Bridgeville: If you lived here, you would be home now

February 20, 2017

"If you lived here, you would be home now" is the motto of Bridgeville, a town off Route 13 between Greenwood and Seaford. It is the oldest community in western Sussex County. A small group of houses had been built along the present Main Street by the turn of the 19th century. The settlement was known as Bridge Branch for the nearby stream, which was crossed by a bridge as early as 1730. Early 19th century industries included a water-powered mill, tanyard, charcoal furnace and fruit-drying business. The growth of the town accelerated greatly upon the arrival of the railroad in 1856.

Two Delaware governors hailed from Bridgeville. Peter Causey served from 1855-59, and William Cannon was governor during much of the Civil War. Bridgeville was also home to Edward Willis Redfield, an impressionist painter. The name Willis might ring some bells; actor Bruce Willis is descended from this family, and several of his relatives still live in Delaware.


Exploring Bridgeville today

Bridgeville is probably best known today as the home of the World Championship Punkin Chunkin event. Since 1926, it has also been home to Rapa Scrapple, the world’s No. 1-selling scrapple according to its website. And, of course, Bridgeville is home to the popular annual Apple Scrapple Festival each autumn. It's absolute heaven for antiques and collectibles shoppers, too.

The Bridgeville Historical Society is at the intersection of Delaware Avenue and Williams Street. It was founded in 1976 by a group of individuals interested in preserving the history of the Bridgeville community. They purchased and restored the first firehouse from 1911 and made it into a small museum. The adjoining property was purchased for a small community park complete with a bandstand for summer concerts and activities. The Old Firehouse Museum is open from 1 to 4 p.m., the first Sunday of each month between April and October.

When you visit Bridgeville, be sure not to miss: 

T.S. Smith & Sons, 8887 Redden Road. This 800-acre, family-owned farm dates back to 1907, maintains a farm store, and hosts u-pick and lots of popular events throughout the year. Now operated by great-grandsons of the founder, it is the oldest apple, peach and nectarine operation in Delaware. During World War II the chicken houses in this area, including one on the T.S. Smith property, housed German POWs. At night the prisoners would go out on the town, and in the morning they'd return to the prison camp. When they were released after the war, many prisoners found wives and stayed. For more information, go to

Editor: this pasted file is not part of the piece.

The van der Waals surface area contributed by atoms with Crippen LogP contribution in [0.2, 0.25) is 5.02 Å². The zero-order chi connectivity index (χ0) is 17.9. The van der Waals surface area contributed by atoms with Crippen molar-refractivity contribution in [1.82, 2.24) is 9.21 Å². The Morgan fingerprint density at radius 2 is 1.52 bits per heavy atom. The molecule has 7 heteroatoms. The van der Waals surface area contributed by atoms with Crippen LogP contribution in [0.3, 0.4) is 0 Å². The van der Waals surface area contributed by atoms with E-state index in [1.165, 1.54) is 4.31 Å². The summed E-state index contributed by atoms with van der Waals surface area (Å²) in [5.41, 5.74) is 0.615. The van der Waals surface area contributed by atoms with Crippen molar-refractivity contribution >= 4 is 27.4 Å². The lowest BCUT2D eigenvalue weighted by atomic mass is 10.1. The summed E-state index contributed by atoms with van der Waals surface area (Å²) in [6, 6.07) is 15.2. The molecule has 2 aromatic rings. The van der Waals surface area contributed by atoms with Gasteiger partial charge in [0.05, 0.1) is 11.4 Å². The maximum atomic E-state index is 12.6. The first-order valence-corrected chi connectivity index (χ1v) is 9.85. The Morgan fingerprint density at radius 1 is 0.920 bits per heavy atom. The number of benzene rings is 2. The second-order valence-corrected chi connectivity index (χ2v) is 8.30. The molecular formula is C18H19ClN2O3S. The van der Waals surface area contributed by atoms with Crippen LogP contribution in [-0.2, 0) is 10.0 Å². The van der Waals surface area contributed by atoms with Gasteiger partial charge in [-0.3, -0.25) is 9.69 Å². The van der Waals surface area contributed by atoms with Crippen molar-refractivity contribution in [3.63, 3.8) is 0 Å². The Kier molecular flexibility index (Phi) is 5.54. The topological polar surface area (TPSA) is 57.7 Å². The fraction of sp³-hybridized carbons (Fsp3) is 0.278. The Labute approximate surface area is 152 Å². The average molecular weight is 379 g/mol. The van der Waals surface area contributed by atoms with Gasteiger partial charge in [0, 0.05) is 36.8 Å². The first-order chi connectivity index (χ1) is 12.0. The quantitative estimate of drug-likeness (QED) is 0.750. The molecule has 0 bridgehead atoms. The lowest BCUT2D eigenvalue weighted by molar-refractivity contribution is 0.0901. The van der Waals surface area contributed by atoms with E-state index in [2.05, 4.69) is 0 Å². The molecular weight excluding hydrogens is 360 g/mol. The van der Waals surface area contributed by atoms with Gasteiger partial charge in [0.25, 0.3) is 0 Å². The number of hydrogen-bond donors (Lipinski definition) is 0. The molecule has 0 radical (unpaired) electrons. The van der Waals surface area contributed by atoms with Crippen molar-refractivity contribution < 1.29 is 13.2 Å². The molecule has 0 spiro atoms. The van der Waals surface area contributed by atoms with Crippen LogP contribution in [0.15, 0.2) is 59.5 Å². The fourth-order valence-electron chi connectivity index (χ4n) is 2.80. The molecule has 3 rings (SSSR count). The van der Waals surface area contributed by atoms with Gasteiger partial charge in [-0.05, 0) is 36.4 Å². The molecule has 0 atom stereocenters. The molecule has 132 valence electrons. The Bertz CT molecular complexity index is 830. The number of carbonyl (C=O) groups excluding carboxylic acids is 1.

Bridgeville Emporium, 105 Market St. The emporium offers an eclectic mix of antiques and collectibles. For more information, go to

Downtown Alley, 112 Market St. Everything is offered from grandmother's attic to everyday home decor, furniture and gifts. On the side of the building is a mural painted by renowned Delaware artist Jack Lewis, depicting Southern Delaware historic scenes. 

The Church Mouse Consignment Boutique & Art Gallery, 201 Market St. Operated by Union United Methodist Church, a percentage of what is sold supports the church's various missions.

Antique Alley, 18208 Sussex Highway. Over 70 different dealers stock more than 125 booths in 20,000 square feet. Wares include furniture, primitives, clocks, shabby chic, jewelry, railroad items, antique tools and more. The alley also contains a snack and café area with free coffee, tea, and hot chocolate. For more information, go to

Jimmy's Grille & Catering, 18541 S. Main St. Country-style diner serving old-school American fare including fried chicken and dumplings. For more information, go to

Jeff's Tap Room, 416 Market St. With live music, cold beer and American food favorites, Jeff's is known for its burgers and offers a variety of specialty burgers. In business for more than 46 years, Jeff's Tap Room is family-owned. For more information, go to

Tony's Pizza & Pasta Italian Restaurant, 613 S. Main St. Serving flavorful food for more than 20 years.

As always, safe travels and watch your speed as you travel through our small towns. Speed limits are enforced. To do more armchair exploring of Southern Delaware, go to, then go take a ride!

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